The agriculture and food sector remains one of the few bright spots in an otherwise troubled global economy. With strong underlying growth drivers such as population, urbanization, and the rise of the middle classes, it is expected to remain so. Not only are the economic fundamentals strong, but so is the level of political support as food security tops government agendas.
At the same time, the sector is facing challenges driven by climate change, rapid technological innovation and new demands for biofuels and access to information. These forces are manifesting themselves through increased volatility, complexity and scrutiny throughout the value chain.
Furthermore, recent food controversies in the UK, such as the ongoing horsemeat scandal and the supplier of halal food found to contain traces of pork, further drive transparency and food security up the political agenda. These issues are not new, but as history shows, can have dire consequences, including the deaths of six babies linked to the 2008 Chinese milk scandal where milk and baby formula were adulterated with melamine. Thousands died or were seriously injured or disabled after the 1981 Spanish ‘cooking oil’ disaster, where years later it was determined that the contamination was most likely caused by farmers’ overuse of chemicals and pesticides rather than the cooking oil itself.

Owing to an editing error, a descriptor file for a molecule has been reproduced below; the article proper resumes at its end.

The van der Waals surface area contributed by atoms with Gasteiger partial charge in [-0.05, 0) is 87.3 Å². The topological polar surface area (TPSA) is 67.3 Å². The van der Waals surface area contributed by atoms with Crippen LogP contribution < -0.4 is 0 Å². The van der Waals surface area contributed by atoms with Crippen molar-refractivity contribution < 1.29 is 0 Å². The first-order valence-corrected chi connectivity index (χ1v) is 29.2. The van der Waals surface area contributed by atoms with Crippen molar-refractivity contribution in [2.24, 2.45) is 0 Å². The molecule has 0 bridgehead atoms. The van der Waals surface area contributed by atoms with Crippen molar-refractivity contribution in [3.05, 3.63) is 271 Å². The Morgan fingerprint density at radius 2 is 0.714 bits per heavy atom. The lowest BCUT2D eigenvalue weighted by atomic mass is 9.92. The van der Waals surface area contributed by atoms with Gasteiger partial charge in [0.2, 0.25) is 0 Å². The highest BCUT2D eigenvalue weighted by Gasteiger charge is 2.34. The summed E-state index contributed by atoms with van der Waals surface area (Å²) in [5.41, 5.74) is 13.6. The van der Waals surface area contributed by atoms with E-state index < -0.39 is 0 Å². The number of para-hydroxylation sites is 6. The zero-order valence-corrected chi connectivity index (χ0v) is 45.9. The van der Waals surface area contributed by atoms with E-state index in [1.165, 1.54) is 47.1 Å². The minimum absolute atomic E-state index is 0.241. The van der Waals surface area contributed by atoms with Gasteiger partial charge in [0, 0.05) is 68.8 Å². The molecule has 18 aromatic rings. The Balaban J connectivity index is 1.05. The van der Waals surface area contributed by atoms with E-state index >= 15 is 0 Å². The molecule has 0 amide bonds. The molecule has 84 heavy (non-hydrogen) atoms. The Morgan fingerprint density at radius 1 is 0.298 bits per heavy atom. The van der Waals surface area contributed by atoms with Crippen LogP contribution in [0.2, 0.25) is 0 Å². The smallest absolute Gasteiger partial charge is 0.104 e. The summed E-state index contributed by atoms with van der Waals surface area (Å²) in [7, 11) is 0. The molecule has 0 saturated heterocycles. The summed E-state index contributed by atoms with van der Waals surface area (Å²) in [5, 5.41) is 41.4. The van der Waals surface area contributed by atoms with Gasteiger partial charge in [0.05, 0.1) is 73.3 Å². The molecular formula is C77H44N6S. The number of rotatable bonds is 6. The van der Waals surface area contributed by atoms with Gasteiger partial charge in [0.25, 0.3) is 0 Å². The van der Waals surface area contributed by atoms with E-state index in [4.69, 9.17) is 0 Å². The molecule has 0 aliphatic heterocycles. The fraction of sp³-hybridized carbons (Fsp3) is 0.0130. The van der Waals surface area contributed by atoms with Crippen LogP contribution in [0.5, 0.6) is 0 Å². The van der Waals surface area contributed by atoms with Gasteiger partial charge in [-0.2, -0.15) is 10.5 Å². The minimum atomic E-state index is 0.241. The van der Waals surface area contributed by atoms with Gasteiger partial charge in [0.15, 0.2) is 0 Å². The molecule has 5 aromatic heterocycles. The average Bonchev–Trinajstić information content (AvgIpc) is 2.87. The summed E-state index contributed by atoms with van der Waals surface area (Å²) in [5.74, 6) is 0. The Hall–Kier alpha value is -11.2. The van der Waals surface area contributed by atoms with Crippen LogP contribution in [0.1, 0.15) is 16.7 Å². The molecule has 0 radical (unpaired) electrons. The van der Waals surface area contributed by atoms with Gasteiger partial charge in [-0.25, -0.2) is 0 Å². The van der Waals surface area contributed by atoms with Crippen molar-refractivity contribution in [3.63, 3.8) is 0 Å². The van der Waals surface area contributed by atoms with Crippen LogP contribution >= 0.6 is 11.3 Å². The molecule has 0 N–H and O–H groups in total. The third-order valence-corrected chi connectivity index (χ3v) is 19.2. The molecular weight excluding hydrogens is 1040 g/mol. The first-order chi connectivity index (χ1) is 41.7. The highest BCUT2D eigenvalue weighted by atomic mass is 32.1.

To overcome these challenges and help prevent future tragedies, greater collaboration and cooperation both up- and down-stream will be required between various players in the value chain. The extent and structure of that collaboration will be a very important strategic decision. Options may include vertical integration at one end of the spectrum right through to relatively loose relationships at the other end. In addition to seeing greater cooperation between private players from different industries, we are witnessing more collaboration between the private and public sectors.
Opportunities abound for players at all stages of the value chain, but improvements to business intelligence, agility, and risk management strategies must first be realized.